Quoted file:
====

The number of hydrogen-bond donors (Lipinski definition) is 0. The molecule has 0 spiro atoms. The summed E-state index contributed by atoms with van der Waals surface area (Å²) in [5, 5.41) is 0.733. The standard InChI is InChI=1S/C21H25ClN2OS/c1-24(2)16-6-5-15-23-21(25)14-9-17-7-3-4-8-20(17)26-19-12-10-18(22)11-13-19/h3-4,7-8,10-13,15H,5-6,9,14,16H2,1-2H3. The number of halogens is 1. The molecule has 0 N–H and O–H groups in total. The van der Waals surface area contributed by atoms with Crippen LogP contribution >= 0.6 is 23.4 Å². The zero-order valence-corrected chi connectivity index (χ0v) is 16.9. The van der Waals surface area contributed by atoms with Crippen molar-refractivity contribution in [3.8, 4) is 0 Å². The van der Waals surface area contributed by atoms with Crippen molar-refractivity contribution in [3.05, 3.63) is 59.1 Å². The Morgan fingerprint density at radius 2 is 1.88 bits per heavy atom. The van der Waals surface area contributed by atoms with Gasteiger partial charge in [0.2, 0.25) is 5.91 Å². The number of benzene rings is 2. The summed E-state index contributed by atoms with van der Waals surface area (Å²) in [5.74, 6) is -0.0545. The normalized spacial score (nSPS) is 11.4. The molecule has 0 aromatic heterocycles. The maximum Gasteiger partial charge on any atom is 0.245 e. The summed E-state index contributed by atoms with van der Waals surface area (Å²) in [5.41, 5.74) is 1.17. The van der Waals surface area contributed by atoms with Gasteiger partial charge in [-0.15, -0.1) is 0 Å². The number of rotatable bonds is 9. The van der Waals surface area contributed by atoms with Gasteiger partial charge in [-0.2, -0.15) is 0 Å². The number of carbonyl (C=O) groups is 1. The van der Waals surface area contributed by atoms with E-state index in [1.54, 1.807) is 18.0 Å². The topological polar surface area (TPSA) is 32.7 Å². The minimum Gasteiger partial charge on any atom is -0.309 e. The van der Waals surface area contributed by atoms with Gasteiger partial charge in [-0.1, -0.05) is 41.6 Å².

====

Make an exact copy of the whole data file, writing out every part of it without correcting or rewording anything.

The number of hydrogen-bond donors (Lipinski definition) is 0. The molecule has 0 spiro atoms. The summed E-state index contributed by atoms with van der Waals surface area (Å²) in [5, 5.41) is 0.733. The standard InChI is InChI=1S/C21H25ClN2OS/c1-24(2)16-6-5-15-23-21(25)14-9-17-7-3-4-8-20(17)26-19-12-10-18(22)11-13-19/h3-4,7-8,10-13,15H,5-6,9,14,16H2,1-2H3. The number of halogens is 1. The molecule has 0 N–H and O–H groups in total. The van der Waals surface area contributed by atoms with Crippen LogP contribution >= 0.6 is 23.4 Å². The zero-order valence-corrected chi connectivity index (χ0v) is 16.9. The van der Waals surface area contributed by atoms with Crippen molar-refractivity contribution in [3.8, 4) is 0 Å². The van der Waals surface area contributed by atoms with Crippen molar-refractivity contribution in [3.05, 3.63) is 59.1 Å². The Morgan fingerprint density at radius 2 is 1.88 bits per heavy atom. The van der Waals surface area contributed by atoms with Gasteiger partial charge in [0.2, 0.25) is 5.91 Å². The number of benzene rings is 2. The summed E-state index contributed by atoms with van der Waals surface area (Å²) in [5.74, 6) is -0.0545. The normalized spacial score (nSPS) is 11.4. The molecule has 0 aromatic heterocycles. The maximum Gasteiger partial charge on any atom is 0.245 e. The summed E-state index contributed by atoms with van der Waals surface area (Å²) in [5.41, 5.74) is 1.17. The van der Waals surface area contributed by atoms with Gasteiger partial charge in [-0.15, -0.1) is 0 Å². The number of rotatable bonds is 9. The van der Waals surface area contributed by atoms with Gasteiger partial charge in [-0.2, -0.15) is 0 Å². The number of carbonyl (C=O) groups is 1. The van der Waals surface area contributed by atoms with E-state index in [1.54, 1.807) is 18.0 Å². The topological polar surface area (TPSA) is 32.7 Å². The minimum Gasteiger partial charge on any atom is -0.309 e. The van der Waals surface area contributed by atoms with Gasteiger partial charge in [-0.1, -0.05) is 41.6 Å².